5. Johnny Thunders with Black Market Baby. Black Market Baby were stalwarts of the D.C. punk scene and they made a perfect opening act- hard rockin’ and sloppy. Johnny came out and played a great set of mostly Heartbreakers tunes, like “Born to Lose,” “Chinese Rocks,” and “One Track Mind.” I’ve read so much about Johnny and his inability to hold it together when he was all strung out all the time, but on this night, Johnny Thunders was just fine in my eyes.
6. Black Flag with S.O.A. For those not versed in harD.C.ore, S.O.A. was State of Alert which was fronted by Henry Garfield. Henry put on a show that was pretty impressive, at least as far as hardcore punk. Black Flag came over from California and brought the West Coast punk penchant for violence with them. Boots and chains were flying everywhere and blood was definitely spilled in the pit. Legend had it that Black Flag was so impressed with Henry that they put him on the bus, he changed his name to Henry Rollins and became the lead vocalist for Black Flag that night. That’s not actually true. He did go out to California to join Black Flag shortly after this show however and he did change his name.
7. Mother Love Bone. I forget who opened this show. If you’re not familiar, Mother Love Bone was one of the rising bands from the Seattle grunge scene. Their singer, Andrew Wood, was spectacular. Unfortunately, he took his own life shortly after this show and was later replaced with Eddie Vedder. The band became Pearl Jam and the rest, as they say, is history. If you never listened to Mother Love Bone, check them out. I so much prefer Andrew Wood. I have never understood the love fest for Pearl Jam or Eddie Vedder.
8. Simple Minds. Early in their career, Simple Minds had a record called ‘Life in a Day.’ It was an excellent record. Forget all the more pop styled hits you’ve heard, ‘Life in a Day’ was really good. I don’t know what year it was, but on my birthday, my sister asked me what she could take me to do to celebrate. So of course I said, “let’s go see Simple Minds.” I’m really glad I did. They were great, and it’s a memory I cherish, as I lost my sister way too early. She had no idea who Simple Minds even were, but she was always game to try new things.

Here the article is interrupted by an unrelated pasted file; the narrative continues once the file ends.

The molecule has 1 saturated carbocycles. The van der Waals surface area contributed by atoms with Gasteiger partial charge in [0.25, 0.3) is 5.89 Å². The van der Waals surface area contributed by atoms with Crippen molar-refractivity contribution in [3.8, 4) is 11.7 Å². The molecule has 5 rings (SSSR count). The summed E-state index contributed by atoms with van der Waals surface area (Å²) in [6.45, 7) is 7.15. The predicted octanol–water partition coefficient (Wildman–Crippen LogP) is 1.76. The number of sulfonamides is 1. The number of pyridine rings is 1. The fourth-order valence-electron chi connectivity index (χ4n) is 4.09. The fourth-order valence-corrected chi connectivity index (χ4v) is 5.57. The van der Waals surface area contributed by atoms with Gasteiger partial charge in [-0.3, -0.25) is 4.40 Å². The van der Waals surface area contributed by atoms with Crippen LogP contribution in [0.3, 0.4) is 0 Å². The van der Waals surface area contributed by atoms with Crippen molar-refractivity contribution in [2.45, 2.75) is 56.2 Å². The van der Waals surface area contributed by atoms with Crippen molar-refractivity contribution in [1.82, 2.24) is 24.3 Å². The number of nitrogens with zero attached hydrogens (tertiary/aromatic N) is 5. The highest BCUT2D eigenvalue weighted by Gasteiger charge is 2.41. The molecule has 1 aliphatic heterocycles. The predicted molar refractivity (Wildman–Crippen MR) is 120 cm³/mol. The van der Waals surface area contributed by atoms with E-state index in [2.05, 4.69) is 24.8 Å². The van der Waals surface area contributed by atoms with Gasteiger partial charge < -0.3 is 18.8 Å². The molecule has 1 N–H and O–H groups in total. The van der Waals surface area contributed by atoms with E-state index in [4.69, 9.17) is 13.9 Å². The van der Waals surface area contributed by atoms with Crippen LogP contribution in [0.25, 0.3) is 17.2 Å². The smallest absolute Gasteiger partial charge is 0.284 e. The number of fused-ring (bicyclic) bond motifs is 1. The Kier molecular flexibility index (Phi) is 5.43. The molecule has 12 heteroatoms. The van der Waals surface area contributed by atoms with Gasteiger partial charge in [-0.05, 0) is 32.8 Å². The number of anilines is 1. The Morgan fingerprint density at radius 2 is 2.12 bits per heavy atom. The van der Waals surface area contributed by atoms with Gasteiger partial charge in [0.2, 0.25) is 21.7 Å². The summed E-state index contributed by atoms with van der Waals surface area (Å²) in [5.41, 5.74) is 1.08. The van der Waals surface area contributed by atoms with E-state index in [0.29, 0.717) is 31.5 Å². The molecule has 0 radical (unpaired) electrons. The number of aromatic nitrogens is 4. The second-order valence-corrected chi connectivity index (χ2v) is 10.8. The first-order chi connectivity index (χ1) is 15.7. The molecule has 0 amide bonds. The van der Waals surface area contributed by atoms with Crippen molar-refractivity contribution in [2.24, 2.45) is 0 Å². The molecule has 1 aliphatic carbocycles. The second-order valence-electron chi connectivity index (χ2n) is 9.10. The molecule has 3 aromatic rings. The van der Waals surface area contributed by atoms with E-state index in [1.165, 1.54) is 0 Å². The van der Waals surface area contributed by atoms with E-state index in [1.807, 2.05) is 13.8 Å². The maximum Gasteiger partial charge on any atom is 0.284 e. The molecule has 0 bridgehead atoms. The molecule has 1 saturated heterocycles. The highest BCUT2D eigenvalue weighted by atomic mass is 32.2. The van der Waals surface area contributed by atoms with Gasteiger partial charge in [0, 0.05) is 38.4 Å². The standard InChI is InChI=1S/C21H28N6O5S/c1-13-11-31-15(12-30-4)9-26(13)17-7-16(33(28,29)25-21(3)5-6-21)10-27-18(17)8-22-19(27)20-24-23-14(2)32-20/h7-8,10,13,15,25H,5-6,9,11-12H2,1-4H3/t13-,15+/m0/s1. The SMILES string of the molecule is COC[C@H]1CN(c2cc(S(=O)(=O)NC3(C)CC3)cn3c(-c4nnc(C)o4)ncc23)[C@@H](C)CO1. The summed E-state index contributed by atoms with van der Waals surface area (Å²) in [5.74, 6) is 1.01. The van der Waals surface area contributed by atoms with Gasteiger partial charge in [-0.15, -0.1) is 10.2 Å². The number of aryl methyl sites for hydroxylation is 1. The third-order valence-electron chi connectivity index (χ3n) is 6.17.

9. Dead Boys with Obsessed. You may or may not have ever heard of the Obsessed. They later became a 3-piece doom metal band that absolutely sucked, but at this time they were fronted by Vance Bockis, who was one of my favorite punk/metal vocalists of all time prior to his death a couple of years ago. With Vance in the band, they were astounding to watch, clearly taking influences from Iggy and from Stiv Bator. I wonder if Stiv watched the openers on this night. Anyway, it was Stiv and the Dead Boys. That’s history being made as far as I’m concerned.
10. X. This was early X. The Los Angeles record had just come out on Slash Records. I couldn’t wait to see the band, because they seemed scary, dark and dangerous back then. It was a great set. Exene got kicked and they had to quit playing for a minute while order was restored. It was punk rock!
11. Mother May I with Adam West and someone I don’t remember. The 9:30 Club had a lot of nights where it was 3 bands for 3 bucks. On this night, I discovered Mother May I, a band I love. They got the major label deal, they made a record, they got dropped, they plugged on for awhile… you know the story. If you don’t know these guys, you should check them out. Very comparable to Watershed, but they gave up way too soon.
12. Dead Kennedys. On tour supporting one of the greatest punk records ever, “Fresh Fruit for Rotting Vegetables.” Jello Biafra… That’s all I need to say.
13. The Dickies with Lou Miami & the Kozmetix. There’s a long story behind this one, but I’ve gone on too long already. The Dickies are just fantastic. They played the theme song from the Banana Splits, which was my favorite TV show when I was little. If you’re in my age bracket, you probably remember.